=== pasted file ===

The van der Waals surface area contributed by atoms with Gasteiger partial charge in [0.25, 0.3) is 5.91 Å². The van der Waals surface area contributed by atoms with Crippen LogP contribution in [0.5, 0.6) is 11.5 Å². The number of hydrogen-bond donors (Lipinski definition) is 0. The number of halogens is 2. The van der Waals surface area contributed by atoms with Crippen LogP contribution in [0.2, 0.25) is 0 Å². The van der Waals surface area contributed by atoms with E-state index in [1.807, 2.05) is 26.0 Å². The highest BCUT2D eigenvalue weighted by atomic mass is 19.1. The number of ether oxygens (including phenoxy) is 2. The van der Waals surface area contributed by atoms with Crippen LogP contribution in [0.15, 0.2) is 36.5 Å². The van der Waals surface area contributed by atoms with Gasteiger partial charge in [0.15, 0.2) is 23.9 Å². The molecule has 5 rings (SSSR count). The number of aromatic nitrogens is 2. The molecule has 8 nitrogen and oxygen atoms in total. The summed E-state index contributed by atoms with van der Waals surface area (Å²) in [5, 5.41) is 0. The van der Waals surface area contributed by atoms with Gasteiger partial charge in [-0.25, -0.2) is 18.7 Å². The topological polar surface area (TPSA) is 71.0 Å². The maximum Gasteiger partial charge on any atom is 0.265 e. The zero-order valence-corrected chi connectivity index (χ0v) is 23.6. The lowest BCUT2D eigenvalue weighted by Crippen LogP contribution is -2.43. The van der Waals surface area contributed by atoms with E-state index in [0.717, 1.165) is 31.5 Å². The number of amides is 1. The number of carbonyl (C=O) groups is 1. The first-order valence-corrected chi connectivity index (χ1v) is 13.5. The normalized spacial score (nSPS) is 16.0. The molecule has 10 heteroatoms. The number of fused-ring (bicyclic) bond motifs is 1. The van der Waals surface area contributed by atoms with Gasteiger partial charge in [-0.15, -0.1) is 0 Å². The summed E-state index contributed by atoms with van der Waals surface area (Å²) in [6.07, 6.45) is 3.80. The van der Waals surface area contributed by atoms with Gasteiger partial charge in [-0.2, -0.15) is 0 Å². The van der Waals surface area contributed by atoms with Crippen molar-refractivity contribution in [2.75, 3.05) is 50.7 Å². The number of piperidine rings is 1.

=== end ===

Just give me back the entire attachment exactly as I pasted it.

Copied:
The van der Waals surface area contributed by atoms with Gasteiger partial charge in [0.25, 0.3) is 5.91 Å². The van der Waals surface area contributed by atoms with Crippen LogP contribution in [0.5, 0.6) is 11.5 Å². The number of hydrogen-bond donors (Lipinski definition) is 0. The number of halogens is 2. The van der Waals surface area contributed by atoms with Crippen LogP contribution in [0.2, 0.25) is 0 Å². The van der Waals surface area contributed by atoms with E-state index in [1.807, 2.05) is 26.0 Å². The highest BCUT2D eigenvalue weighted by atomic mass is 19.1. The number of ether oxygens (including phenoxy) is 2. The van der Waals surface area contributed by atoms with Crippen LogP contribution in [0.15, 0.2) is 36.5 Å². The van der Waals surface area contributed by atoms with Gasteiger partial charge in [0.15, 0.2) is 23.9 Å². The molecule has 5 rings (SSSR count). The number of aromatic nitrogens is 2. The molecule has 8 nitrogen and oxygen atoms in total. The summed E-state index contributed by atoms with van der Waals surface area (Å²) in [5, 5.41) is 0. The van der Waals surface area contributed by atoms with Gasteiger partial charge in [-0.25, -0.2) is 18.7 Å². The topological polar surface area (TPSA) is 71.0 Å². The maximum Gasteiger partial charge on any atom is 0.265 e. The zero-order valence-corrected chi connectivity index (χ0v) is 23.6. The lowest BCUT2D eigenvalue weighted by Crippen LogP contribution is -2.43. The van der Waals surface area contributed by atoms with E-state index in [0.717, 1.165) is 31.5 Å². The number of amides is 1. The number of carbonyl (C=O) groups is 1. The first-order valence-corrected chi connectivity index (χ1v) is 13.5. The normalized spacial score (nSPS) is 16.0. The molecule has 10 heteroatoms. The number of fused-ring (bicyclic) bond motifs is 1. The van der Waals surface area contributed by atoms with Gasteiger partial charge in [-0.15, -0.1) is 0 Å². The summed E-state index contributed by atoms with van der Waals surface area (Å²) in [6.07, 6.45) is 3.80. The van der Waals surface area contributed by atoms with Gasteiger partial charge in [-0.2, -0.15) is 0 Å². The van der Waals surface area contributed by atoms with Crippen molar-refractivity contribution in [2.75, 3.05) is 50.7 Å². The number of piperidine rings is 1.